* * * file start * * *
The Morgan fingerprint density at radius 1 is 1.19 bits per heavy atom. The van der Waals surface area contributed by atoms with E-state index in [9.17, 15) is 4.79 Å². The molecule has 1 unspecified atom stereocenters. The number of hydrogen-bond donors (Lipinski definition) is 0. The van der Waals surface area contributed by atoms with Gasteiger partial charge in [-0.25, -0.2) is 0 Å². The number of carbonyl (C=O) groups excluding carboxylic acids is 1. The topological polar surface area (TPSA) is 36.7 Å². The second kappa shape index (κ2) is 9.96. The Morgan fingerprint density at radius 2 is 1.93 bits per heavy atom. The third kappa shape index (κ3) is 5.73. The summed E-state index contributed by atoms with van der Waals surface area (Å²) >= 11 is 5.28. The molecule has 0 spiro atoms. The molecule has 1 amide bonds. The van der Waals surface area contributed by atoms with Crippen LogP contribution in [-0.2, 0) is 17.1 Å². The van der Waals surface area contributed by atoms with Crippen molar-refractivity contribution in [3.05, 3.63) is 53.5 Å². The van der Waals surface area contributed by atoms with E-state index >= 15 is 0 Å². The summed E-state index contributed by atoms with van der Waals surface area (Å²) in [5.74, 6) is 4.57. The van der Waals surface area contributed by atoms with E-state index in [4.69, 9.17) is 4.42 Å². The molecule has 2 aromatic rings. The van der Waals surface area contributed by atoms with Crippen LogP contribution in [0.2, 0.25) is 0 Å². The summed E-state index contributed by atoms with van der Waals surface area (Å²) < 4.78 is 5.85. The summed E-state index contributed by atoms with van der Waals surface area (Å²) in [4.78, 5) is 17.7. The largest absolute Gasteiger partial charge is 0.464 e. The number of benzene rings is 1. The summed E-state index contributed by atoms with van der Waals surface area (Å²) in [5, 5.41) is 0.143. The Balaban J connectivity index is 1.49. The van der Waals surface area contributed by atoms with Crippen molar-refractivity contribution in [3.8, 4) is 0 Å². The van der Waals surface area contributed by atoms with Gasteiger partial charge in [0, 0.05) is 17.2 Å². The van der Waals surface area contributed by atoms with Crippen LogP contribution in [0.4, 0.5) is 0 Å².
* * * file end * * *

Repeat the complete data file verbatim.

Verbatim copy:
The Morgan fingerprint density at radius 1 is 1.19 bits per heavy atom. The van der Waals surface area contributed by atoms with E-state index in [9.17, 15) is 4.79 Å². The molecule has 1 unspecified atom stereocenters. The number of hydrogen-bond donors (Lipinski definition) is 0. The van der Waals surface area contributed by atoms with Gasteiger partial charge in [-0.25, -0.2) is 0 Å². The number of carbonyl (C=O) groups excluding carboxylic acids is 1. The topological polar surface area (TPSA) is 36.7 Å². The second kappa shape index (κ2) is 9.96. The Morgan fingerprint density at radius 2 is 1.93 bits per heavy atom. The third kappa shape index (κ3) is 5.73. The summed E-state index contributed by atoms with van der Waals surface area (Å²) >= 11 is 5.28. The molecule has 0 spiro atoms. The molecule has 1 amide bonds. The van der Waals surface area contributed by atoms with Crippen LogP contribution in [-0.2, 0) is 17.1 Å². The van der Waals surface area contributed by atoms with Crippen molar-refractivity contribution in [3.05, 3.63) is 53.5 Å². The van der Waals surface area contributed by atoms with E-state index >= 15 is 0 Å². The summed E-state index contributed by atoms with van der Waals surface area (Å²) in [5.74, 6) is 4.57. The van der Waals surface area contributed by atoms with E-state index in [4.69, 9.17) is 4.42 Å². The molecule has 2 aromatic rings. The van der Waals surface area contributed by atoms with Crippen LogP contribution in [0.2, 0.25) is 0 Å². The summed E-state index contributed by atoms with van der Waals surface area (Å²) < 4.78 is 5.85. The summed E-state index contributed by atoms with van der Waals surface area (Å²) in [4.78, 5) is 17.7. The largest absolute Gasteiger partial charge is 0.464 e. The number of benzene rings is 1. The summed E-state index contributed by atoms with van der Waals surface area (Å²) in [5, 5.41) is 0.143. The Balaban J connectivity index is 1.49. The van der Waals surface area contributed by atoms with Crippen molar-refractivity contribution in [3.8, 4) is 0 Å². The van der Waals surface area contributed by atoms with Gasteiger partial charge in [0, 0.05) is 17.2 Å². The van der Waals surface area contributed by atoms with Crippen LogP contribution in [0.4, 0.5) is 0 Å².